Anderson said she started running track in sixth grade, but really got serious about it during the summer after her sophomore season, when she was invited to run for a local club. 

Eventually, that led to her competing over the winter in indoor events.

She lived and breathed track so much that last fall, she decided to not run cross country so she could focus on a weightlifting regimen aimed at developing more leg strength.

“Once I started doing summer track, I realized I wanted to be doing this all the time,” she said. 

Lobato said oftentimes in practice, Anderson is a de facto coach, given there is no better person she can think of for the younger runners on the team to learn from.

“I can’t always demonstrate these things I’m trying to teach,” she said. “You get to see it in real life (from Anderson), not in a YouTube video.”

After winning the 100, 200 and 400-meter dashes at her Regional meet last week, Anderson has her sights set on achieving the same trifecta of titles at next Saturday’s Finals in Grand Rapids. 

Anderson has signed to run track at Michigan State, but has been plenty motivated to keep producing this spring in her final high school season.

“I’m really looking to defend my titles,” she said. “That is what is really motivating me to keep going. I want to keep in shape for the college season. I don’t want to lose any of the progress I have made. Ultimately, I just love running track.”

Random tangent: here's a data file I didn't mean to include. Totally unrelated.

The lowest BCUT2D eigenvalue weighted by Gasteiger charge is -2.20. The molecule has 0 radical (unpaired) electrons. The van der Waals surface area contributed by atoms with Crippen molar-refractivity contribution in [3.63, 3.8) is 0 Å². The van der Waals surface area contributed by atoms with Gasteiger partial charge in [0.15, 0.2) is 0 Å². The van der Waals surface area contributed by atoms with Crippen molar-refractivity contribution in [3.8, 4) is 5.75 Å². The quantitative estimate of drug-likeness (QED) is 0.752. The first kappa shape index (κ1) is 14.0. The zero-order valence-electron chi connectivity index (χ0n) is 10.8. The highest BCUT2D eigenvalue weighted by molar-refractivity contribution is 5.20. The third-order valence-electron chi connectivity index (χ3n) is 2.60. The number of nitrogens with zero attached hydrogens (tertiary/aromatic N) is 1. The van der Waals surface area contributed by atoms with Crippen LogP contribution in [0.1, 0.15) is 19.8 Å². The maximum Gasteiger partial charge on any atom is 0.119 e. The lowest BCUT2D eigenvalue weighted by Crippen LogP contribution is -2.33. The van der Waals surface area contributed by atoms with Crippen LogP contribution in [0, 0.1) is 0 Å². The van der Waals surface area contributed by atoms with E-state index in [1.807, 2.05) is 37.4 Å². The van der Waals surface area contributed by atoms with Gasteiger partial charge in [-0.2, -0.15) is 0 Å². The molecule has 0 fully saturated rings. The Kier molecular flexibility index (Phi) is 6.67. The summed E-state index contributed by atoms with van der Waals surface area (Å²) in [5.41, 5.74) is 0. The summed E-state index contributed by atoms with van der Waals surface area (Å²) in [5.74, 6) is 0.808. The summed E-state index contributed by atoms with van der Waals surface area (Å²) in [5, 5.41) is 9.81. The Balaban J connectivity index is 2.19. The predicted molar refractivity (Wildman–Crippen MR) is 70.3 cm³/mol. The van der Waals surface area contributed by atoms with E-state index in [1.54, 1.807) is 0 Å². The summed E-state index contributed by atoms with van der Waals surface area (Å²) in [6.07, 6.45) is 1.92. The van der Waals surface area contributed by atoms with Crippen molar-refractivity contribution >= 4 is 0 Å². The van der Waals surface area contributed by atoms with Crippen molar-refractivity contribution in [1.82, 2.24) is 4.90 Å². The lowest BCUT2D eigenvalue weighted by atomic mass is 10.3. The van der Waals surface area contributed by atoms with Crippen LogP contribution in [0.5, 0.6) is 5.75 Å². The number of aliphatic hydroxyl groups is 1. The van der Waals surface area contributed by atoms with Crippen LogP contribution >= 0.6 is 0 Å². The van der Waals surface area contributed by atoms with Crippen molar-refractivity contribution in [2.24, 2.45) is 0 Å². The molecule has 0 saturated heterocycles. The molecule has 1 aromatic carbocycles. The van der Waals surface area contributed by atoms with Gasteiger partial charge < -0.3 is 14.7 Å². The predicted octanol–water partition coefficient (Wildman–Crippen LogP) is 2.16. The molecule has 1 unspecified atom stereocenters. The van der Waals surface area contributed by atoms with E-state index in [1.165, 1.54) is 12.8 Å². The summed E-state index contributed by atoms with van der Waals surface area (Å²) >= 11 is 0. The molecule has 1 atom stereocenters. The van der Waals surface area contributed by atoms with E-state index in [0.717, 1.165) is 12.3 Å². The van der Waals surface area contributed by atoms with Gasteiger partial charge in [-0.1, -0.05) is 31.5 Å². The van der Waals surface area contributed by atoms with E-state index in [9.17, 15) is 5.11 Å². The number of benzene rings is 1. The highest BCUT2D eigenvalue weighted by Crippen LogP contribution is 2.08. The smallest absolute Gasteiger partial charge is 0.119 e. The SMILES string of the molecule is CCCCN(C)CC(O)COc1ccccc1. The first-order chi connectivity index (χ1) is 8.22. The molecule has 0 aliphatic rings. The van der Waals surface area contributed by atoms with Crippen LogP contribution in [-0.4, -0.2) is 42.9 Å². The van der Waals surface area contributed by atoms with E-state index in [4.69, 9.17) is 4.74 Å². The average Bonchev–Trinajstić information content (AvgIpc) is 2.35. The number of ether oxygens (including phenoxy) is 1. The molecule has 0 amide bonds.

And since elementary school, Anderson has loved — and succeeded in — outrunning everyone else to the finish line. 

“We knew we were getting something special,” Lobato said of when Anderson arrived in high school. “But you never expect this. All that she has accomplished is amazing.”

Keith DunlapKeith Dunlap has served in Detroit-area sports media for more than two decades, including as a sportswriter at the Oakland Press from 2001-16 primarily covering high school sports but also college and professional teams. His bylines also have appeared in USA Today, the Washington Post, the Detroit Free Press, the Houston Chronicle and the Boston Globe. He served as the administrator for the Oakland Activities Association’s website from 2017-2020. Contact him at [email protected] with story ideas for Oakland, Macomb and Wayne counties

PHOTOS (Top) New Boston Huron's Elizabeth Anderson clears the finish line during last season's LPD2 400 race. (Middle) Anderson, middle, outpaces the field to also win the 200. (Click for more from RunMichigan.com.)